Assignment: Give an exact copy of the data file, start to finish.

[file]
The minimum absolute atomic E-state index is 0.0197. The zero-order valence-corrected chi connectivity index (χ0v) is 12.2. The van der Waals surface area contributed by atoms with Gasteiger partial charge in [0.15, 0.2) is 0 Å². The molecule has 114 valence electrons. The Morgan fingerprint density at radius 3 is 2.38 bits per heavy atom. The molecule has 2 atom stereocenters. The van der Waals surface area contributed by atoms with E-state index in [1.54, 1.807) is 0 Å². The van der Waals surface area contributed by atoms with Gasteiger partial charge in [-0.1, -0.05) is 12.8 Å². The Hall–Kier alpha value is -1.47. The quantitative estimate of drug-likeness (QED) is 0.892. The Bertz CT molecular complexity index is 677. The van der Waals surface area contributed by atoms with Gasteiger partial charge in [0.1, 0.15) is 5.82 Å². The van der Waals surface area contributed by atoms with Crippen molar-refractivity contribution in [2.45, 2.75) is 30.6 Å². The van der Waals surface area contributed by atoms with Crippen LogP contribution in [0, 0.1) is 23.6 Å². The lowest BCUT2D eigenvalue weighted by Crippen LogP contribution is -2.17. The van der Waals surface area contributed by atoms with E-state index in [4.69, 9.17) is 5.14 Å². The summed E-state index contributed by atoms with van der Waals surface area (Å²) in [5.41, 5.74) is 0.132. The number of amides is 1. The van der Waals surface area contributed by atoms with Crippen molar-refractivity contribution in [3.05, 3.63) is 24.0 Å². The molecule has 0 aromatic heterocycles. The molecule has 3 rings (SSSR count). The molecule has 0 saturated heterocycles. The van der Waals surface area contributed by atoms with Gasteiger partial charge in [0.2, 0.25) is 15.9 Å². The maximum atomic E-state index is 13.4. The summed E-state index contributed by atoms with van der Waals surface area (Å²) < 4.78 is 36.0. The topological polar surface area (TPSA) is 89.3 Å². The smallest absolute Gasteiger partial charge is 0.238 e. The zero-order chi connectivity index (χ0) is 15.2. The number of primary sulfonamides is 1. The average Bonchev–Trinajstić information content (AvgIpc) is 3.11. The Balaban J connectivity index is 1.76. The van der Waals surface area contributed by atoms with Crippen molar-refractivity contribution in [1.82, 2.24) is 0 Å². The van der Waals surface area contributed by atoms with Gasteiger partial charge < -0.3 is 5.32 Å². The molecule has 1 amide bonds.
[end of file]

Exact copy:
The minimum absolute atomic E-state index is 0.0197. The zero-order valence-corrected chi connectivity index (χ0v) is 12.2. The van der Waals surface area contributed by atoms with Gasteiger partial charge in [0.15, 0.2) is 0 Å². The molecule has 114 valence electrons. The Morgan fingerprint density at radius 3 is 2.38 bits per heavy atom. The molecule has 2 atom stereocenters. The van der Waals surface area contributed by atoms with E-state index in [1.54, 1.807) is 0 Å². The van der Waals surface area contributed by atoms with Gasteiger partial charge in [-0.1, -0.05) is 12.8 Å². The Hall–Kier alpha value is -1.47. The quantitative estimate of drug-likeness (QED) is 0.892. The Bertz CT molecular complexity index is 677. The van der Waals surface area contributed by atoms with Gasteiger partial charge in [0.1, 0.15) is 5.82 Å². The van der Waals surface area contributed by atoms with Crippen molar-refractivity contribution in [2.45, 2.75) is 30.6 Å². The van der Waals surface area contributed by atoms with Crippen LogP contribution in [0, 0.1) is 23.6 Å². The lowest BCUT2D eigenvalue weighted by Crippen LogP contribution is -2.17. The van der Waals surface area contributed by atoms with E-state index in [4.69, 9.17) is 5.14 Å². The summed E-state index contributed by atoms with van der Waals surface area (Å²) in [5.41, 5.74) is 0.132. The number of amides is 1. The van der Waals surface area contributed by atoms with Crippen molar-refractivity contribution in [3.05, 3.63) is 24.0 Å². The molecule has 0 aromatic heterocycles. The molecule has 3 rings (SSSR count). The molecule has 0 saturated heterocycles. The van der Waals surface area contributed by atoms with Gasteiger partial charge in [0.2, 0.25) is 15.9 Å². The maximum atomic E-state index is 13.4. The summed E-state index contributed by atoms with van der Waals surface area (Å²) < 4.78 is 36.0. The topological polar surface area (TPSA) is 89.3 Å². The smallest absolute Gasteiger partial charge is 0.238 e. The zero-order chi connectivity index (χ0) is 15.2. The number of primary sulfonamides is 1. The average Bonchev–Trinajstić information content (AvgIpc) is 3.11. The Balaban J connectivity index is 1.76. The van der Waals surface area contributed by atoms with Crippen molar-refractivity contribution in [1.82, 2.24) is 0 Å². The van der Waals surface area contributed by atoms with Gasteiger partial charge < -0.3 is 5.32 Å². The molecule has 1 amide bonds.